How Close Are We to a Safe COVID-19 Vaccine?

Learn about the leading vaccine candidates, including how they work and how far along they are in development.

scientist in lab working on COVID-19 vaccine

Medically reviewed in December 2020

Updated on November 18, 2020

As the COVID-19 pandemic wears on, many people are pinning their hopes on a vaccine. Amid reports of reinfections and waning antibody levels among those who’ve recovered, many experts suggest that a vaccine may be the only way to safely re-open societies and achieve herd immunity—the threshold at which enough people have become immune to a germ so that it can no longer spread in communities.

On May 15, 2020, Operation Warp Speed was launched. This public-private partnership, which includes the Centers for Disease Control and Prevention (CDC), the U.S. Food and Drug Administration (FDA) and the National Institutes of Health (NIH), among other federal agencies and private firms, set a goal to produce and deliver 300 million doses of safe and effective vaccines starting in January 2021.

Several months ago, this lofty mission may have sounded like science fiction. Normally, vaccines take up to 20 years to develop. Since the beginning of the pandemic, scientists have been using cutting edge technology to slash that time to an estimated 1 to 1.5 years.

More than 200 potential vaccines are in various stages of development around the world. So far, nine have begun or will soon launch phase 3 clinical trials. This is the last stage before a new medical treatment in the United States can seek FDA approval so that it may be made available to the public.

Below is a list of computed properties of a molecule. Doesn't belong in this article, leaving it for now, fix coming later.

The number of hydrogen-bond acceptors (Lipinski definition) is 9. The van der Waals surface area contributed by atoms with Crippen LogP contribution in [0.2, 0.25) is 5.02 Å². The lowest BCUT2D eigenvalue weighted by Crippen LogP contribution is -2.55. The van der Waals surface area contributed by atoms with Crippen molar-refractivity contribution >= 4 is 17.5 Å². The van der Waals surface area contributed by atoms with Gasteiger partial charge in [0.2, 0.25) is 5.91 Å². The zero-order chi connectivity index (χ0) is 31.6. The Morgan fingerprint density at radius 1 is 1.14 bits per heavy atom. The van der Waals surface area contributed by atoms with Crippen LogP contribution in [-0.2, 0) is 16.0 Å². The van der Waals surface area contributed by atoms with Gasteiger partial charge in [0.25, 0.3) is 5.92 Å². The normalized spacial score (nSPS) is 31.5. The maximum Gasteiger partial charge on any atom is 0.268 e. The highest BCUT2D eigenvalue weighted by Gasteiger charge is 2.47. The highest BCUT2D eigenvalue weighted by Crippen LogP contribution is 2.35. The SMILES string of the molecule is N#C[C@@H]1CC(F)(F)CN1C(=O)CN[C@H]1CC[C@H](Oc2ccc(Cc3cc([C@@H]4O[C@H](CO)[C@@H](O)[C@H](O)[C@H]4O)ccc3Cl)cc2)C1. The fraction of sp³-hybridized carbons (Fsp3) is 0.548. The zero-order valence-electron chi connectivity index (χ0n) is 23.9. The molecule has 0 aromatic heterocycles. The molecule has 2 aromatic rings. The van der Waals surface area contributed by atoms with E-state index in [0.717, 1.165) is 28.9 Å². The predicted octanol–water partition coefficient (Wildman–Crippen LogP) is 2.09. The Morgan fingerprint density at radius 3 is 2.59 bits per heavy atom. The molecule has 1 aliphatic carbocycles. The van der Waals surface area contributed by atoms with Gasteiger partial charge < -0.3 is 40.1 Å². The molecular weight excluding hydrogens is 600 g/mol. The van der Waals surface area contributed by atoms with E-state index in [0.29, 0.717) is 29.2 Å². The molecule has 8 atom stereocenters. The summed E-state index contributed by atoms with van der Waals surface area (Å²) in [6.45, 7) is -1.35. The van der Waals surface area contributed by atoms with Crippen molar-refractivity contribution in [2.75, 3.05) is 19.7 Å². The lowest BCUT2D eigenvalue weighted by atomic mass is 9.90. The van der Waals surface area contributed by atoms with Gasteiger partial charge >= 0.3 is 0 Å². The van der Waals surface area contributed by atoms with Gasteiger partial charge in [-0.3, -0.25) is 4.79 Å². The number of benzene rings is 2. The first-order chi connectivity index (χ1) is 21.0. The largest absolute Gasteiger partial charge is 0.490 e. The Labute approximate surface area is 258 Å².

Vaccines for COVID-19 all work on the same basic principle: stimulate an immune response without causing real disease. But some of the top candidates are designed to do this in different ways.

So, how do they work, and which ones are farthest along in development?

mRNA vaccines. These vaccines deliver snippets of genetic material that carry instructions for making the COVID-19 spike protein—the protein that the coronavirus (SARS-CoV-2) uses to infect cells. The mRNA is packaged inside a slippery coating that allows it to slide into cells and tell them to make the spike protein. This prompts an immune response to protect you from catching COVID-19.

The mRNA vaccines are the newest kids on the block. In animal tests, they have shown promise for treating certain types of cancer and infectious diseases, such as the flu and Zika virus. So far, no mRNA vaccines are widely available for preventing infections in people.